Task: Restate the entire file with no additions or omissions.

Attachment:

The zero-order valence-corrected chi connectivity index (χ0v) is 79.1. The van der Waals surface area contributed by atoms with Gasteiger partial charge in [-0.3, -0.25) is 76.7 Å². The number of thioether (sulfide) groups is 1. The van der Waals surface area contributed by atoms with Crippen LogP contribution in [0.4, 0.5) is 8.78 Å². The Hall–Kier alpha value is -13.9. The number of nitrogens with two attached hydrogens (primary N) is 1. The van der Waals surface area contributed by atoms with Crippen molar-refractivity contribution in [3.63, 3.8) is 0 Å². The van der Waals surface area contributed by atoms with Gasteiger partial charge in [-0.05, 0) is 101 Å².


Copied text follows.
The zero-order valence-corrected chi connectivity index (χ0v) is 79.1. The van der Waals surface area contributed by atoms with Gasteiger partial charge in [-0.3, -0.25) is 76.7 Å². The number of thioether (sulfide) groups is 1. The van der Waals surface area contributed by atoms with Crippen LogP contribution in [0.4, 0.5) is 8.78 Å². The Hall–Kier alpha value is -13.9. The number of nitrogens with two attached hydrogens (primary N) is 1. The van der Waals surface area contributed by atoms with Crippen molar-refractivity contribution in [3.63, 3.8) is 0 Å². The van der Waals surface area contributed by atoms with Gasteiger partial charge in [-0.05, 0) is 101 Å².